War on Terrorism

Friday, March 18, 2011

New York Man Convicted of Terrorism Hoax

Paul D. Meyer, age 54 of Chester, New York, was convicted today by a federal jury in Newark, New Jersey of committing a terrorism hoax. Charles M. Oberly, III, United States Attorney for the District of Delaware, made the announcement following the return of the jury’s verdict. The United States Attorney’s Office for the District of Delaware handled the prosecution following the recusal of the United States Attorney’s Office for the District of New Jersey.

According to evidence presented at trial, in February 2010, Meyer mailed an envelope containing a white powdery substance to the offices of The Star Ledger newspaper in Newark, New Jersey. At the time of the incident, Meyer had been employed as a commercial driver for The Star Ledger for over 15 years. His job involved delivering daily editions of the newspaper to distribution outlets throughout North Jersey. In the fall of 2009, Meyer was temporarily suspended for job performance reasons. In early February 2010, Meyer’s supervisor, Anthony Paglia, sent Meyer a letter requesting that Meyer mail back completed Department of Transportation time logs detailing the hours he had worked in January and February 2010. The Star Ledger is required to maintain such logs. Enclosed with Paglia’s letter to Meyer was a business reply envelope addressed to Paglia’s attention at The Star Ledger’s Newark office.

On February 16, 2010, The Star Ledger circulation director Dennis Carletta received a voicemail message at his Newark office from Meyer. In the message, Meyer listed a number of grievances he had with Paglia and with The Star Ledger management. Meyer also stated that “it was time to retaliate against Anthony Paglia.” On February 17, 2010, Paglia was in his Star Ledger office when he opened the business reply envelope containing powder that Meyer had mailed from New York.

Federal agents and members of the FBI’s Joint Terrorism Task Force responded to the Star Ledger office. An inspector with the United States Postal Inspection’s Dangerous Mail Investigation Unit conducted a field analysis of the powdery substance and the area inside the Star Ledger office in which the letter had been opened. The preliminary testing indicated that the substance was protein powder.

On February 19, 2010, Meyer was arrested at his Chester, New York residence by members of the Newark and New York-based Joint Terrorism Task Force. The FBI’s JTTF HAZMAT team identified and secured for seizure an unmarked canister of powder recovered from the residence. Subsequent testing confirmed that the powder did not contain biological agents or toxins.

During a post-arrest interview, Meyer stated that he wanted to scare his boss, Anthony Paglia, by sending him the envelope with powder in it. Meyer also told an agent he wanted Paglia to think the powder was “cocaine or anthrax.” Meyer added, though, that he simply meant it as a joke.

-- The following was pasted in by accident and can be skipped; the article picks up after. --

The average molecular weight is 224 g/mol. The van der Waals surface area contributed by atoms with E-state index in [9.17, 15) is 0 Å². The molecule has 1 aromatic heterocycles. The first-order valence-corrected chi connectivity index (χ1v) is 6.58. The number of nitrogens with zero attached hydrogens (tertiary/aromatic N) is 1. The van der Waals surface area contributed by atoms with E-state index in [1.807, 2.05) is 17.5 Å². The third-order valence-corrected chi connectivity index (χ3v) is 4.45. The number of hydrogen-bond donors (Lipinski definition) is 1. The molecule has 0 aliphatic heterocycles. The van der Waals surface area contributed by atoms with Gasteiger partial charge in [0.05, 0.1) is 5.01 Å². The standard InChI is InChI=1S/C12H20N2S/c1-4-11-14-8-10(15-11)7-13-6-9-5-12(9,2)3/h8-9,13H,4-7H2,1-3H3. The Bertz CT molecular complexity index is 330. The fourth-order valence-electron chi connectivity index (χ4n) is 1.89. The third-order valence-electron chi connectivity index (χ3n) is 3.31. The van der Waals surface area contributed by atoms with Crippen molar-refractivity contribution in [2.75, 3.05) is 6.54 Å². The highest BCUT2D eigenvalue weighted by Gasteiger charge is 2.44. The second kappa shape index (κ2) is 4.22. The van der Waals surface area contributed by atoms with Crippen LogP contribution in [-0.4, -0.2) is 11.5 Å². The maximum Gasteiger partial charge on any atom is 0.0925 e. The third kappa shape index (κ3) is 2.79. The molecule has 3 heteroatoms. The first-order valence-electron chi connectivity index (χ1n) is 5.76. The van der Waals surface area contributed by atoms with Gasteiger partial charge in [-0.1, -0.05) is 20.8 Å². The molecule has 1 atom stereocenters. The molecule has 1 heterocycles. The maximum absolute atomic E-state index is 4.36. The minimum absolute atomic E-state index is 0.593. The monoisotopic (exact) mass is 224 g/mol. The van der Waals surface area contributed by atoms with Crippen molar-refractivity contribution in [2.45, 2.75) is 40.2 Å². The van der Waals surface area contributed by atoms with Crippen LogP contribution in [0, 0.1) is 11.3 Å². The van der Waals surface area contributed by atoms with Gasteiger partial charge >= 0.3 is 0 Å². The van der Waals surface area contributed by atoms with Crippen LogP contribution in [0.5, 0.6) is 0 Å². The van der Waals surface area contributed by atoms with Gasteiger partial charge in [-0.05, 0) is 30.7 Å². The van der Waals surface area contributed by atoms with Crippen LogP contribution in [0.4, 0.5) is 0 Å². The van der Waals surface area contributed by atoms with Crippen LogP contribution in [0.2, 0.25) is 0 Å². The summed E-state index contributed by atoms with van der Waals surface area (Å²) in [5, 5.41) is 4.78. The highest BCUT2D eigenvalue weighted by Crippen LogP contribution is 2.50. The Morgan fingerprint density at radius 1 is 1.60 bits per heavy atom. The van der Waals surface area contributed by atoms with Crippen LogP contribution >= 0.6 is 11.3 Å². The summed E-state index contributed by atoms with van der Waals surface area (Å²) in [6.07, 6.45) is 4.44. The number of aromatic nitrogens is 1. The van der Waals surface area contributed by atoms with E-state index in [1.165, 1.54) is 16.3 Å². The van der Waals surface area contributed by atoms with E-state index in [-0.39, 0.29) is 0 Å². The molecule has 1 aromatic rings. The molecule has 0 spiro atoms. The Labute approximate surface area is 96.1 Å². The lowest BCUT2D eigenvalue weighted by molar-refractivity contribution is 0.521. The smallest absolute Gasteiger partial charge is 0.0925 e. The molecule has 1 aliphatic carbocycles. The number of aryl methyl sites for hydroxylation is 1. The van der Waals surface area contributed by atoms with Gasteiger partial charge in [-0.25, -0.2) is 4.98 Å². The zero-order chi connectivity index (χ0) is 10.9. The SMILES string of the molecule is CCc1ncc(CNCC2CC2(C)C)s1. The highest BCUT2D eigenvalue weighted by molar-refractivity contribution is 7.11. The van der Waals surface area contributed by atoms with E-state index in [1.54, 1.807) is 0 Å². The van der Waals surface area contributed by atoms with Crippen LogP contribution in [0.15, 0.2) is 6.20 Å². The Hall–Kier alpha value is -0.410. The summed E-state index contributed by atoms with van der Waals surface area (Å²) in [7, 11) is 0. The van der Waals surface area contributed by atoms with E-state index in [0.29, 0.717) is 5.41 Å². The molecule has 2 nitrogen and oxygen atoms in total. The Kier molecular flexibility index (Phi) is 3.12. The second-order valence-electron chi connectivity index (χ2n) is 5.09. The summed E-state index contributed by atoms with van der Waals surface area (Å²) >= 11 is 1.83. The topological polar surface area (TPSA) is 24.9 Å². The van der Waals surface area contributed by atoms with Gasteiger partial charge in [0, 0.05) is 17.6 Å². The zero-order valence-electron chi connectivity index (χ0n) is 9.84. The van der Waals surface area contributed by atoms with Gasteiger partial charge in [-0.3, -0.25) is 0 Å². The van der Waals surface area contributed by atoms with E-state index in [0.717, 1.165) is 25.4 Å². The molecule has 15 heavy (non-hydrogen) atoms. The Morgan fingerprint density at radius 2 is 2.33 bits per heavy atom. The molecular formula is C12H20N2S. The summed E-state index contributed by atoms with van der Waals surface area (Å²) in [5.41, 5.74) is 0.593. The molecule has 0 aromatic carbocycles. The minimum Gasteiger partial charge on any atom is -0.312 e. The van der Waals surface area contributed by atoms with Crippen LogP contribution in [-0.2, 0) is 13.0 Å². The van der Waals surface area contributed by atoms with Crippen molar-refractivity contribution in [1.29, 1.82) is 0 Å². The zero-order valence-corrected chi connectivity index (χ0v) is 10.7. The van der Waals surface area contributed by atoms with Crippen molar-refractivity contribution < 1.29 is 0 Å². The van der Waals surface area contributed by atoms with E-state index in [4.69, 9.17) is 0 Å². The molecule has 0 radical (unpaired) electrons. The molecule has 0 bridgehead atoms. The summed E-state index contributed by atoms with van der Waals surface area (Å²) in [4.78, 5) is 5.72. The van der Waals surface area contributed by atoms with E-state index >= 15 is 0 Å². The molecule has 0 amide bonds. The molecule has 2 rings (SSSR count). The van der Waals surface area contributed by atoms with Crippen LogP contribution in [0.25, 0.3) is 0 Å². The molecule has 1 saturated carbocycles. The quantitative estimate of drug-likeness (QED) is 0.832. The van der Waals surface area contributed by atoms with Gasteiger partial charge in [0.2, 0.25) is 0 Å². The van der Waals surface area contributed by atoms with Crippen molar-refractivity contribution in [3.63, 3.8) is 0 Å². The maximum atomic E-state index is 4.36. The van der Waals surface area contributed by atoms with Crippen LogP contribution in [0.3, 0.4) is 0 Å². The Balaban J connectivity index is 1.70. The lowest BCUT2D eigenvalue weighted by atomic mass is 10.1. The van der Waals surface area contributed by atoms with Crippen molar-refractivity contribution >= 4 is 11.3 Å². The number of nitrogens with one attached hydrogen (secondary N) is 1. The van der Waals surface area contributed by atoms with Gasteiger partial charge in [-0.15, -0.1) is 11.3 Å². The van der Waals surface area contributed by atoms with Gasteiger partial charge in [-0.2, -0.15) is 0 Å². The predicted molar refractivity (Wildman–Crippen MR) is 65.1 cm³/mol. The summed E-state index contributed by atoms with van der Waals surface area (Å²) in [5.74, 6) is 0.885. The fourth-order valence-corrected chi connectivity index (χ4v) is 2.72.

Following the return of the jury’s verdict, United States Attorney Charles M. Oberly, III stated, “Because they have their roots in the anthrax mailings that plagued this country, and this region in particular, soon after 9/11, terrorism hoaxes are very serious crimes. They are intended to inspire fear and panic in the public. They require a tremendous response from law enforcement agencies that must take every one of these events seriously. It was, in part, because of these powder letter hoaxes that Congress enacted the Stop Terrorist and Military Hoaxes Act of 2004. We are gratified that the jury found Mr. Meyer to have violated this federal law.”

David Velazquez, Assistant Special in Charge of the FBI's Newark Field Office, stated: "Tremendous resources are devoted to the fight against terrorism by the various agencies of the Joint Terrorism Task Force. The fight against terrorism is real and there is no time to waste on frivolous activity, information, or hoaxes. Today's conviction is proof that those advancing such hoaxes will be held accountable.”

"Paul Meyer's conviction should serve as a warning to those who intend to misuse the U.S. Mails for this type of criminal activity," said Acting Inspector in Charge Thomas Boyle, Newark Division of the U.S. Postal Inspection Service. "The postal inspectors, special agents of the FBI, state and local investigators, and the U.S. Attorney's Office involved in the investigation deserve praise for the effort and dedication it took to bring Meyer to justice. The U.S. Postal Inspection Service remains vigilant, pursuing criminals like Meyer to ensure the public's trust in a safe and secure mail system."

Meyer will be sentenced by United States District Judge William H. Walls on June 20, 2011. He faces a maximum sentence of five years of imprisonment, a $250,000 fine, and three years of supervised release following any prison term.

This case was investigated by the Federal Bureau of Investigation’s Joint Terrorism Task Force, which includes the United States Postal Inspection Service’s Dangerous Mail Investigation Unit, located in Newark, New Jersey and New York. This case was prosecuted by Assistant United States Attorney Edward J. McAndrew.

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